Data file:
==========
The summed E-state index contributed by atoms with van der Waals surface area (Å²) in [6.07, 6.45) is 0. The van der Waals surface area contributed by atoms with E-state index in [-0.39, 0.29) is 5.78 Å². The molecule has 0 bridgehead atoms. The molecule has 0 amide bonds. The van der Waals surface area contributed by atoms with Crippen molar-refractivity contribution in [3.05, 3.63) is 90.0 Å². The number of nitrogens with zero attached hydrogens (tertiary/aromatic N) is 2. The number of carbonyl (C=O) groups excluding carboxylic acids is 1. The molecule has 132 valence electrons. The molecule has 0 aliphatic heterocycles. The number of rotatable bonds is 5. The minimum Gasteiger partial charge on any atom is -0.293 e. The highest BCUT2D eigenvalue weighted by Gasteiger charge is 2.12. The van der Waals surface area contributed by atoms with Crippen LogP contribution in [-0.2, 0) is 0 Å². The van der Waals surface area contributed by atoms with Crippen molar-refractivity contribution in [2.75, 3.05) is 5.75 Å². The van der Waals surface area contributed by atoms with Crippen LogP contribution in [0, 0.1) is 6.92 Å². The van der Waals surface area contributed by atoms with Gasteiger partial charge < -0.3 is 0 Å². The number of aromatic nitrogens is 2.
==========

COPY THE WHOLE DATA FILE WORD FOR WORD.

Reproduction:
The summed E-state index contributed by atoms with van der Waals surface area (Å²) in [6.07, 6.45) is 0. The van der Waals surface area contributed by atoms with E-state index in [-0.39, 0.29) is 5.78 Å². The molecule has 0 bridgehead atoms. The molecule has 0 amide bonds. The van der Waals surface area contributed by atoms with Crippen molar-refractivity contribution in [3.05, 3.63) is 90.0 Å². The number of nitrogens with zero attached hydrogens (tertiary/aromatic N) is 2. The number of carbonyl (C=O) groups excluding carboxylic acids is 1. The molecule has 132 valence electrons. The molecule has 0 aliphatic heterocycles. The number of rotatable bonds is 5. The minimum Gasteiger partial charge on any atom is -0.293 e. The highest BCUT2D eigenvalue weighted by Gasteiger charge is 2.12. The van der Waals surface area contributed by atoms with Crippen LogP contribution in [-0.2, 0) is 0 Å². The van der Waals surface area contributed by atoms with Crippen molar-refractivity contribution in [2.75, 3.05) is 5.75 Å². The van der Waals surface area contributed by atoms with Crippen LogP contribution in [0, 0.1) is 6.92 Å². The van der Waals surface area contributed by atoms with Gasteiger partial charge < -0.3 is 0 Å². The number of aromatic nitrogens is 2.